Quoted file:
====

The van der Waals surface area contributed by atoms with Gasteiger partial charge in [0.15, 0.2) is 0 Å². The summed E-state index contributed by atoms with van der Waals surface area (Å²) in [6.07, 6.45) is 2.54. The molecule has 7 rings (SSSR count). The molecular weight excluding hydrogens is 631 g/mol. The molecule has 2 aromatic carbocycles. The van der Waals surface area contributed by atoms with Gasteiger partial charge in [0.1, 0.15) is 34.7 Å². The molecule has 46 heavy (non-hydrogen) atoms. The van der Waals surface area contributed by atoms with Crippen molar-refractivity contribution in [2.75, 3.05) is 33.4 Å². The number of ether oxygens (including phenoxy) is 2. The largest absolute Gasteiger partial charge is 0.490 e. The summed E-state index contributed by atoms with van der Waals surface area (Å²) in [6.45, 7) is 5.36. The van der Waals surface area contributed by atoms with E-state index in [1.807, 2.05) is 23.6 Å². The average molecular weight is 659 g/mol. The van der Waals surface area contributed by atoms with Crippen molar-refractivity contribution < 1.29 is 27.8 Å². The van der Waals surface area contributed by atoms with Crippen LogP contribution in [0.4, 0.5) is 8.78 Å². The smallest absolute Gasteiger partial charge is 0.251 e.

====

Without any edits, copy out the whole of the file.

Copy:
The van der Waals surface area contributed by atoms with Gasteiger partial charge in [0.15, 0.2) is 0 Å². The summed E-state index contributed by atoms with van der Waals surface area (Å²) in [6.07, 6.45) is 2.54. The molecule has 7 rings (SSSR count). The molecular weight excluding hydrogens is 631 g/mol. The molecule has 2 aromatic carbocycles. The van der Waals surface area contributed by atoms with Gasteiger partial charge in [0.1, 0.15) is 34.7 Å². The molecule has 46 heavy (non-hydrogen) atoms. The van der Waals surface area contributed by atoms with Crippen molar-refractivity contribution in [2.75, 3.05) is 33.4 Å². The number of ether oxygens (including phenoxy) is 2. The largest absolute Gasteiger partial charge is 0.490 e. The summed E-state index contributed by atoms with van der Waals surface area (Å²) in [6.45, 7) is 5.36. The van der Waals surface area contributed by atoms with E-state index in [1.807, 2.05) is 23.6 Å². The average molecular weight is 659 g/mol. The van der Waals surface area contributed by atoms with Crippen molar-refractivity contribution < 1.29 is 27.8 Å². The van der Waals surface area contributed by atoms with Crippen LogP contribution in [0.4, 0.5) is 8.78 Å². The smallest absolute Gasteiger partial charge is 0.251 e.